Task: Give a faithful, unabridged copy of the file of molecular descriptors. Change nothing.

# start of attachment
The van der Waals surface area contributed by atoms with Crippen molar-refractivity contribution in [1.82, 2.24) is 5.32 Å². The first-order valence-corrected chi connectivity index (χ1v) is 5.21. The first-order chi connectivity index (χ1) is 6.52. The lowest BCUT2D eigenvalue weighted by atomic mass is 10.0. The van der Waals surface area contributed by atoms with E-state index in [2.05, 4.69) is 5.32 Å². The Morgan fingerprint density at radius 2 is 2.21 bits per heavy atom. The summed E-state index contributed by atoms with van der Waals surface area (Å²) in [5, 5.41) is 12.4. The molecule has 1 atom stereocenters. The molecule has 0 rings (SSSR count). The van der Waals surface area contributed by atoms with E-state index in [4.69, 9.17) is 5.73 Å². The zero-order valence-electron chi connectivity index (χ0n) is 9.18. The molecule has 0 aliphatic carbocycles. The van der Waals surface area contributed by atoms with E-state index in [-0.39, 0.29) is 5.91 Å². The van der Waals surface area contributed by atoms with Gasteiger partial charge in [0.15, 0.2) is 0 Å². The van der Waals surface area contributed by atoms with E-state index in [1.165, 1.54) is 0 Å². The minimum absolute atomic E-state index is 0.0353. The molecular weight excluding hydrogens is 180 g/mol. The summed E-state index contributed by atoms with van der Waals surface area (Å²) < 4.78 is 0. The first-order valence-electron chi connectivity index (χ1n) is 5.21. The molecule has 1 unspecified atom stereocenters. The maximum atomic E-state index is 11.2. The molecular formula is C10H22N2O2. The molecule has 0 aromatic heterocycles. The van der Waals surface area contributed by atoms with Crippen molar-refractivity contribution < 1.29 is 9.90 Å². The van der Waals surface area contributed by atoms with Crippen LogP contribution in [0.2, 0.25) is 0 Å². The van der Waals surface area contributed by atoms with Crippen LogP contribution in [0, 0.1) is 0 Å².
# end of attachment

The van der Waals surface area contributed by atoms with Crippen molar-refractivity contribution in [1.82, 2.24) is 5.32 Å². The first-order valence-corrected chi connectivity index (χ1v) is 5.21. The first-order chi connectivity index (χ1) is 6.52. The lowest BCUT2D eigenvalue weighted by atomic mass is 10.0. The van der Waals surface area contributed by atoms with E-state index in [2.05, 4.69) is 5.32 Å². The Morgan fingerprint density at radius 2 is 2.21 bits per heavy atom. The summed E-state index contributed by atoms with van der Waals surface area (Å²) in [5, 5.41) is 12.4. The molecule has 1 atom stereocenters. The molecule has 0 rings (SSSR count). The van der Waals surface area contributed by atoms with E-state index in [4.69, 9.17) is 5.73 Å². The zero-order valence-electron chi connectivity index (χ0n) is 9.18. The molecule has 0 aliphatic carbocycles. The van der Waals surface area contributed by atoms with E-state index in [-0.39, 0.29) is 5.91 Å². The van der Waals surface area contributed by atoms with Gasteiger partial charge in [0.15, 0.2) is 0 Å². The van der Waals surface area contributed by atoms with E-state index in [1.165, 1.54) is 0 Å². The minimum absolute atomic E-state index is 0.0353. The molecular weight excluding hydrogens is 180 g/mol. The summed E-state index contributed by atoms with van der Waals surface area (Å²) < 4.78 is 0. The first-order valence-electron chi connectivity index (χ1n) is 5.21. The molecule has 1 unspecified atom stereocenters. The maximum atomic E-state index is 11.2. The molecular formula is C10H22N2O2. The molecule has 0 aromatic heterocycles. The van der Waals surface area contributed by atoms with Crippen molar-refractivity contribution < 1.29 is 9.90 Å². The van der Waals surface area contributed by atoms with Crippen LogP contribution in [0.2, 0.25) is 0 Å². The van der Waals surface area contributed by atoms with Crippen LogP contribution in [0, 0.1) is 0 Å².